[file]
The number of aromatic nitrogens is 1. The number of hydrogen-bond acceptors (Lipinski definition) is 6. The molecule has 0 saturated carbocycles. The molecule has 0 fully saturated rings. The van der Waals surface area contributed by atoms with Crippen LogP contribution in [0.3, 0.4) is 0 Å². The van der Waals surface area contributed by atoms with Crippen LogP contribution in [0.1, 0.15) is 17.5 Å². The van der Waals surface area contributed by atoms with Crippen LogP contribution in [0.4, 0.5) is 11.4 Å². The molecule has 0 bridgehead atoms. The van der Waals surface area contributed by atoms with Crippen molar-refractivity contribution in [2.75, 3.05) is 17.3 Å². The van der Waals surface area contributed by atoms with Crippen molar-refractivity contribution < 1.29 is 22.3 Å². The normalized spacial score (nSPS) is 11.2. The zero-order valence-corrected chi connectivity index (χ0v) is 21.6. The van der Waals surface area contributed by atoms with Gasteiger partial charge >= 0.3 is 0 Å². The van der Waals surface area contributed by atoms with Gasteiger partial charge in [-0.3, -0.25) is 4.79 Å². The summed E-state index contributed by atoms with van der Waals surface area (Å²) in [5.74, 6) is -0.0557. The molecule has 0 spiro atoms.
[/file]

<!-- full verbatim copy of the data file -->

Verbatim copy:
The number of aromatic nitrogens is 1. The number of hydrogen-bond acceptors (Lipinski definition) is 6. The molecule has 0 saturated carbocycles. The molecule has 0 fully saturated rings. The van der Waals surface area contributed by atoms with Crippen LogP contribution in [0.3, 0.4) is 0 Å². The van der Waals surface area contributed by atoms with Crippen LogP contribution in [0.1, 0.15) is 17.5 Å². The van der Waals surface area contributed by atoms with Crippen LogP contribution in [0.4, 0.5) is 11.4 Å². The molecule has 0 bridgehead atoms. The van der Waals surface area contributed by atoms with Crippen molar-refractivity contribution in [2.75, 3.05) is 17.3 Å². The van der Waals surface area contributed by atoms with Crippen molar-refractivity contribution < 1.29 is 22.3 Å². The normalized spacial score (nSPS) is 11.2. The zero-order valence-corrected chi connectivity index (χ0v) is 21.6. The van der Waals surface area contributed by atoms with Gasteiger partial charge >= 0.3 is 0 Å². The van der Waals surface area contributed by atoms with Gasteiger partial charge in [-0.3, -0.25) is 4.79 Å². The summed E-state index contributed by atoms with van der Waals surface area (Å²) in [5.74, 6) is -0.0557. The molecule has 0 spiro atoms.